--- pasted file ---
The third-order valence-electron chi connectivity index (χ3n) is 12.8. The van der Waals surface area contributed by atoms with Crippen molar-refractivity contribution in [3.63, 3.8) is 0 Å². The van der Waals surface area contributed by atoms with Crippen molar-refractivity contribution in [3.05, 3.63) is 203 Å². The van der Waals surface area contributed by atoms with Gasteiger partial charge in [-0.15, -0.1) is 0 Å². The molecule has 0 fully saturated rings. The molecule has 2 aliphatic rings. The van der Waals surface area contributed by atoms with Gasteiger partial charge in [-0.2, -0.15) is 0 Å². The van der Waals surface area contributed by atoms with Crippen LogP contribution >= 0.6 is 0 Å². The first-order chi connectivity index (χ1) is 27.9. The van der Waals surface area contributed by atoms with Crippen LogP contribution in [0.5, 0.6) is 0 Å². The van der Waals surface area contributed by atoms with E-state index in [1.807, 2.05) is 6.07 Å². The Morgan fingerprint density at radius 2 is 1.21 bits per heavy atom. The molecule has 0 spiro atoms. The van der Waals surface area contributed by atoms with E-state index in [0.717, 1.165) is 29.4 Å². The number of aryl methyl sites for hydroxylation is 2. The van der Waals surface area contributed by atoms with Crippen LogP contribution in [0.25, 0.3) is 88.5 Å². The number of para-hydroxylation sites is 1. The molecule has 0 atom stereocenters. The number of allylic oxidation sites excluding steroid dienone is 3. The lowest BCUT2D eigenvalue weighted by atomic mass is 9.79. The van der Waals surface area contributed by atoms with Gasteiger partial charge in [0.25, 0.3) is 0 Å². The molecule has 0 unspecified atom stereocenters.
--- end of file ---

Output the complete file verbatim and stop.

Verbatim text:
The third-order valence-electron chi connectivity index (χ3n) is 12.8. The van der Waals surface area contributed by atoms with Crippen molar-refractivity contribution in [3.63, 3.8) is 0 Å². The van der Waals surface area contributed by atoms with Crippen molar-refractivity contribution in [3.05, 3.63) is 203 Å². The van der Waals surface area contributed by atoms with Gasteiger partial charge in [-0.15, -0.1) is 0 Å². The molecule has 0 fully saturated rings. The molecule has 2 aliphatic rings. The van der Waals surface area contributed by atoms with Gasteiger partial charge in [-0.2, -0.15) is 0 Å². The van der Waals surface area contributed by atoms with Crippen LogP contribution >= 0.6 is 0 Å². The first-order chi connectivity index (χ1) is 27.9. The van der Waals surface area contributed by atoms with Crippen LogP contribution in [0.5, 0.6) is 0 Å². The van der Waals surface area contributed by atoms with E-state index in [1.807, 2.05) is 6.07 Å². The Morgan fingerprint density at radius 2 is 1.21 bits per heavy atom. The molecule has 0 spiro atoms. The van der Waals surface area contributed by atoms with E-state index in [0.717, 1.165) is 29.4 Å². The number of aryl methyl sites for hydroxylation is 2. The van der Waals surface area contributed by atoms with Crippen LogP contribution in [0.25, 0.3) is 88.5 Å². The number of para-hydroxylation sites is 1. The molecule has 0 atom stereocenters. The number of allylic oxidation sites excluding steroid dienone is 3. The lowest BCUT2D eigenvalue weighted by atomic mass is 9.79. The van der Waals surface area contributed by atoms with Gasteiger partial charge in [0.25, 0.3) is 0 Å². The molecule has 0 unspecified atom stereocenters.